The SOSA/SSN Ontology: A Joint W3C and OGC Standard Specifying the Semantics of Sensors, Observations, Actuation, and Sampling

Tracking #: 1804-3017

Armin Haller
Krzysztof Janowicz
Simon Cox
Maxime Lefrançois
Kerry Taylor
Danh Le Phuoc
Josh Lieberman
Raúl García-Castro
Rob Atkinson
Claus Stadler

Responsible editor: 
Pascal Hitzler

Submission type: 
Ontology Description
The joint W3C (World Wide Web Consortium) and OGC (Open Geospatial Consortium) Spatial Data on the Web (SDW) Working Group developed a set of ontologies to describe sensors, actuators, samplers as well as their observations, actuation, and sampling activities. The ontologies have been published both as a W3C recommendation and as an OGC implementation standard. The set includes a lightweight core module called SOSA (Sensor, Observation, Sampler, and Actuator) available at:, and a more expressive extension module called SSN (Semantic Sensor Network) available at: Together they describe systems of sensors and actuators, observations, the used procedures, the subjects and their properties being observed or acted upon, samples and the process of sampling, and so forth. The set of ontologies adopts a modular architecture with SOSA as a self-contained core that is extended by SSN and other modules to add expressivity and breadth. The SOSA/SSN ontologies are able to support a wide range of applications and use cases, including satellite imagery, large-scale scientific monitoring, industrial and household infrastructures, social sensing, citizen science, observation-driven ontology engineering, and the Internet of Things. In this paper we give an overview of the ontologies and discuss the rationale behind key design decisions, reporting on the differences between the new SSN ontology presented here and its predecessor developed by the W3C Semantic Sensor Network Incubator group (the SSN-XG). We present usage examples and describe alignment modules that foster interoperability with other ontologies.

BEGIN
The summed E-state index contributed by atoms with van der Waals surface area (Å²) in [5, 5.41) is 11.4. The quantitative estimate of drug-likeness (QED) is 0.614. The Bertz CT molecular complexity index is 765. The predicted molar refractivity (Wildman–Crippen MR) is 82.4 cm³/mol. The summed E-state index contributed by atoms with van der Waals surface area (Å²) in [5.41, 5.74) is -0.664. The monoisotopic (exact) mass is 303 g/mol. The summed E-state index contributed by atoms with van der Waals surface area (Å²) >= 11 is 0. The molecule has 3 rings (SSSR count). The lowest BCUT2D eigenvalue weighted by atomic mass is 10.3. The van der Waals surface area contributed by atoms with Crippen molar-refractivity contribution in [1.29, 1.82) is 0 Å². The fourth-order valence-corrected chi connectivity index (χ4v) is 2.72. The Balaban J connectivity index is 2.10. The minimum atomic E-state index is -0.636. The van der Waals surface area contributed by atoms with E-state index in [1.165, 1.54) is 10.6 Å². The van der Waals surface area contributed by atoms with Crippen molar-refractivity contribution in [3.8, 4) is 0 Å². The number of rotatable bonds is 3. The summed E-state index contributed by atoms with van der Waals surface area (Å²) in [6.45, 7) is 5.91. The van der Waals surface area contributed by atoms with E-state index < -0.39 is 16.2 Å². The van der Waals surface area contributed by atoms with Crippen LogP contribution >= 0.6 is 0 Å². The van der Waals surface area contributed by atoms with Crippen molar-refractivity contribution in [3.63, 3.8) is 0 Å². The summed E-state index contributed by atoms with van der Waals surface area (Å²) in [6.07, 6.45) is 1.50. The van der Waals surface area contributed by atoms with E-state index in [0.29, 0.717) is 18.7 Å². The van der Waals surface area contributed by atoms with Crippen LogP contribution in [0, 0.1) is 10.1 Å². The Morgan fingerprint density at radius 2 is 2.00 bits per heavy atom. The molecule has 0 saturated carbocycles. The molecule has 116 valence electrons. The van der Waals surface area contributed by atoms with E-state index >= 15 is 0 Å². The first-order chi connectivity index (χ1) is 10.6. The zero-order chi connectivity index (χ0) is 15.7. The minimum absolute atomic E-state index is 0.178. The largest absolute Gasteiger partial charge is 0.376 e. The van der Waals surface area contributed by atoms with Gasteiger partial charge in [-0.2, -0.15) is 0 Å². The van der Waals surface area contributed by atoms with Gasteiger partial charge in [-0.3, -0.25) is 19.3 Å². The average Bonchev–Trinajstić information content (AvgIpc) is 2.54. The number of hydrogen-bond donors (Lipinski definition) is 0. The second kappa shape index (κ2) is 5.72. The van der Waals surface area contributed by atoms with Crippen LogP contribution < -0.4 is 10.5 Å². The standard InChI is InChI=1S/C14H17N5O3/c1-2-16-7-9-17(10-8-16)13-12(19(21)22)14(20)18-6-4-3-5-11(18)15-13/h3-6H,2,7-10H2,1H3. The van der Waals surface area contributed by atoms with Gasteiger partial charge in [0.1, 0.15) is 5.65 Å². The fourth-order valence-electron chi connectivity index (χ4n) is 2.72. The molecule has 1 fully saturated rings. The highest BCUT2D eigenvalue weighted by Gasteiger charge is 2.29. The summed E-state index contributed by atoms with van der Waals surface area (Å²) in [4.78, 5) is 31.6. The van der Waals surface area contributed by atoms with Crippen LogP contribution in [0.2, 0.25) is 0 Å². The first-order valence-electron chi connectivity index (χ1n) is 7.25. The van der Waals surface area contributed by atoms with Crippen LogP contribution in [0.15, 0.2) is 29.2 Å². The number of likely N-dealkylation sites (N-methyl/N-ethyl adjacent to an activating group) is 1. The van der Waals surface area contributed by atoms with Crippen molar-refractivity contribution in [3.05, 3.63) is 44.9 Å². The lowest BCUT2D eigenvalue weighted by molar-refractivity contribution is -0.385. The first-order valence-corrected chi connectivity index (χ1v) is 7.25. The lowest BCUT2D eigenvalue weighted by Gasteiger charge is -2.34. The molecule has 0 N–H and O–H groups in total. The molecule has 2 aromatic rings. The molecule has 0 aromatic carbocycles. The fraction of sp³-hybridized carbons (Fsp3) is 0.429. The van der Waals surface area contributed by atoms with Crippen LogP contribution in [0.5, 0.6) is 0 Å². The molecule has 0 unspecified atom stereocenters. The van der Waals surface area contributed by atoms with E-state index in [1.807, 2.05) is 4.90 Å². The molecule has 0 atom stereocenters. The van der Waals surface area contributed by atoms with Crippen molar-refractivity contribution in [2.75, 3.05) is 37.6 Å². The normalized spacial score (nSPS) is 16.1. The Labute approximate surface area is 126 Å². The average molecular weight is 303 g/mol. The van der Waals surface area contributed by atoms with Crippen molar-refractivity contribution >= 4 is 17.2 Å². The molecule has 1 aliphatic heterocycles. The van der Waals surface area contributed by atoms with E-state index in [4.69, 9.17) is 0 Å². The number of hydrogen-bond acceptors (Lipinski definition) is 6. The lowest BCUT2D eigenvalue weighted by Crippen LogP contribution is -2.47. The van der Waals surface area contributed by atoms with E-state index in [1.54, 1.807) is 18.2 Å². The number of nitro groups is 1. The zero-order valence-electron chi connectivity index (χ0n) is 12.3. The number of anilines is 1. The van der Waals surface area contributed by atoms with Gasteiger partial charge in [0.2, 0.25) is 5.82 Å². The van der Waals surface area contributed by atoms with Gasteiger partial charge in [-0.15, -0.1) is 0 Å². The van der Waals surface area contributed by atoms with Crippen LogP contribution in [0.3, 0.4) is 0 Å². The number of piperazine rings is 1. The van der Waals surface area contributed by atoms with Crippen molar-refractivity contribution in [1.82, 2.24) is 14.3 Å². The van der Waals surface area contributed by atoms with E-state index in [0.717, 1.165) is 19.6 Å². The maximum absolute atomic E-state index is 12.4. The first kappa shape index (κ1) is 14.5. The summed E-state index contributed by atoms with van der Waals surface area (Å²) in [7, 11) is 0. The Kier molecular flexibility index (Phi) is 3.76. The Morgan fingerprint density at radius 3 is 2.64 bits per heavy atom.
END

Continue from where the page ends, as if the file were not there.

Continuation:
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Major Revision

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Review #1
By Eva Blomqvist submitted on 15/Feb/2018
Major Revision
Review Comment:

The paper describes the SSN ontology, a recent recommendation by the W3C for modelling sensors and observations, and related data. The new version of SSN that is now also a W3C recommendation has some significant differences compared to the previous version, and in particular the recommendation consists of a set of different modules that build upon each other. For instance, SOSA is the core light-weight pattern for describing sensors and observation data, which is then imported by SSN that adds further axiomatization and extends SOSA in several ways. Additionally, there are also alignment modules, for instance aligning SSN to DUL, and modules for extending SSN in various directions.

As an ontology description paper I think that this paper would make a nice complement to the W3C documentation that is already online. As a W3C recommendation, the ontology obviously fulfils all the usual criteria, such as being accessible online, published according to good practices and with a stable URI, well-documented etc.

However, although the paper is well written and describes SSN in a reasonable and accessible manner, there is a bit of a lack of focus. What exactly is the scope of the paper? The title says "The SOSA/SSN ontology: ...", however, in the paper also other modules are described. It is not exactly clear if the name SSN should be interpreted as covering the whole family of modules or just the actual SSN module itself. If the former is intended, then that should be made more clear, and the reason for denoting both a module and the whole family of modules by the same name should be discussed explicitly, and if it is the latter then it is not clear why the authors chose to also describe several other modules in the paper.

Another issue, and perhaps the most difficult one, is that there is another paper submitted to the JWS, which is currently under review and where I have been one of the reviewers, that describes only the SOSA module separately. Although I clearly see that these two submissions are targeting two different audiences, i.e., since SOSA is a more light-weight vocabulary, and SSN is focusing more on axiomatization, the relation between the papers has not been made explicit. I do think there is sufficient need, and content enough, for two papers, but they need to be put in relation to each other. Since SSN imports and builds on SOSA, I do not see how one could publish a paper about SSN without at least introducing SOSA briefly, but the other way around works fine, since SOSA does not rely on SSN (other than on the old SSN as its origin). Hence, I would like to see this paper, targeting mainly SSN, referencing and building on the other paper, targeting mainly SOSA, for details regarding SOSA - just as SSN imports SOSA and extends it. In the current situation, however, this is impossible, since the other paper is still in review, and may be significantly changed in a revision process due to requests by the reviewers. This is the main basis for my recommendation for a major revision of the submission in question here, i.e., to allow for the other paper to become published before a revision of this paper is made. The reviewers can then also take into account this related paper (in its final form) when reviewing the revision of the paper at hand, and thereby more precisely judge the contribution and appropriateness of scope of this paper.

Some minor issues and questions: